Democrat Annette Taddeo has won Tuesday’s state Senate District 40 special election, narrowly defeating Republican former state Rep. Jose Felix Diaz in the hotly contested and expensive race that was closely watched by both state and national parties.
SD 40 wound up being more of a nail-biter than anyone first expected, as Republicans entered Election Day with only a slim 500 early-vote lead. But Hurricane Irma and its after-effects helped the off-year race stay a low-turnout affair.
In the end, Diaz took just 47.2 percent of the vote; Taddeo received almost 51 percent. Christian “He-Man” Schlaerth, with no party affiliation, received just under 2 percent.
“This is a victory for the residents of Senate District 40. The voters wanted a champion in Tallahassee who will fight for higher paying jobs, affordable healthcare and fully funded public schools and I am honored and humbled that they have placed their faith and trust in me,” Taddeo said in an election night statement.
“I pledge to work everyday for the families of my community and not the special interests. I would like to thank my opponent for running in a hard-fought race. Our campaign saw a strong coalition come together … who unified behind a winning plan. I’m beyond thankful for all the work and their efforts and the the thousands of volunteers who committed their time, energy and resources.
“This was a community, grassroots driven effort and I am ready to continue the work in our state capitol.”
Turnout was expected to be much lower than the pre-Irma estimates of 45,000-55,000. Later, working models predicted the number to be around 32-39,000, with larger Election Day turnout seemingly favoring Taddeo. Nevertheless, preliminary turnout numbers put the final number at 47,500 or 14 percent.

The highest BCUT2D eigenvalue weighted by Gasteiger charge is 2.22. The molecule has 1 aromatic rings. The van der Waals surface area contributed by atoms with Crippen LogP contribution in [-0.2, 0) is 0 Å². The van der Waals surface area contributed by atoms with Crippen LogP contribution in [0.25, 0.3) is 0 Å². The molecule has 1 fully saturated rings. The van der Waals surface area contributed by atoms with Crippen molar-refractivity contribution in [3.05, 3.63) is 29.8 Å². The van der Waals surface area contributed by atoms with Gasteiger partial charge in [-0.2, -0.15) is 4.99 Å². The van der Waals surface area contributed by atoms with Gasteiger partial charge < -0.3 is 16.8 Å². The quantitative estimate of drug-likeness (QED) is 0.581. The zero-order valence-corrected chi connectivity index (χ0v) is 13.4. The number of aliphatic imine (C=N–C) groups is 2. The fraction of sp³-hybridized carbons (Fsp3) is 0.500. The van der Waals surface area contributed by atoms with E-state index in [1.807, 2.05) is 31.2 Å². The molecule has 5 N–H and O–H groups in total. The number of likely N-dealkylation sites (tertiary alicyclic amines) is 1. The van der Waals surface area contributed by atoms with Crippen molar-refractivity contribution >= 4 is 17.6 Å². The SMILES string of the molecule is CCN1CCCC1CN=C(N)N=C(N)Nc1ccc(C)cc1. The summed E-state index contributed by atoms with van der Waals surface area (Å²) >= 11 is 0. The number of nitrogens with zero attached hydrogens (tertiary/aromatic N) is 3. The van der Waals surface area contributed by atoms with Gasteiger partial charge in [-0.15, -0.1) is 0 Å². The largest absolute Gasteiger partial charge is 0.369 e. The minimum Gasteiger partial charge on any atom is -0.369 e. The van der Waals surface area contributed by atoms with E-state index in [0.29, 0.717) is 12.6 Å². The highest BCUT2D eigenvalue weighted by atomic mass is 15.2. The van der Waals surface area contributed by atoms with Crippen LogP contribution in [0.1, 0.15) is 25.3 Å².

The Senate seat was vacated five months ago by former Sen. Frank Artiles, a Cuban-American Republican who resigned in the midst of this spring’s Legislative Session after a profanity-laced and racially charged outburst at a private club near the Capitol.
Diaz, who resigned his state House seat to run for the Senate and is known almost universally as “Pepi,” spent much of Saturday outside an early voting site in Southwest Miami with Cuban-born retired Major League Baseball pitcher Camilo Pascual. Taddeo joined black pastors and churchgoers Sunday for a “Souls to the Polls” barbecue as a DJ blared tunes at near-deafening levels in the background.
The competitive matchup in Senate District 40, which voted overwhelmingly for Democrat Hillary Clinton in last year’s presidential race but also elected the Republican Artiles, is viewed by many as a harbinger of how Democrats might fare in upcoming elections.
It’s also seen as a litmus test for President Donald Trump, who is lauded by many of the district’s Cuban-American voters for chilling his predecessor’s accord with Cuba but is denounced by other Hispanics for his hard-line stance on immigration, especially policies involving undocumented immigrants who were brought to the U.S. as children, known as “Dreamers.”
But Hurricane Irma, which made landfall in the Keys and Southwest Florida little more than two weeks ago, threw a monkey-wrench into the contest, temporarily putting campaign activities on hold after the massive storm knocked out power, internet, cable and mail delivery to much of the district.
Florida Democrats asked Gov. Rick Scott to postpone the election for two weeks. He refused, saying the Miami-Dade elections supervisor had decided the election should take place as scheduled.
Hispanics make up 69 percent of the district’s voting-age population, whites another 20 percent and blacks make up about 7 percent, according to the latest Census data. The swing district, redrawn as a result of a redistricting process that took effect with last year’s election, is almost evenly split between Republicans, Democrats and independents, with Democrats having a slight voter-registration edge.
The race for the open seat has a whopping tab estimated at $2 million, including spending by the candidates and political committees affiliated with the Senate hopefuls.
Democrats had viewed the seat as an opportunity bolster their limited numbers in the state Legislature. The Party registration is about 36 percent Democrat, 35 percent are Republican, and 29 percent are independents or third-party voters. The district is 68 percent Hispanic, 18 percent non-Hispanic white and 8 percent black.
Material from the News Service of Florida was used in this report.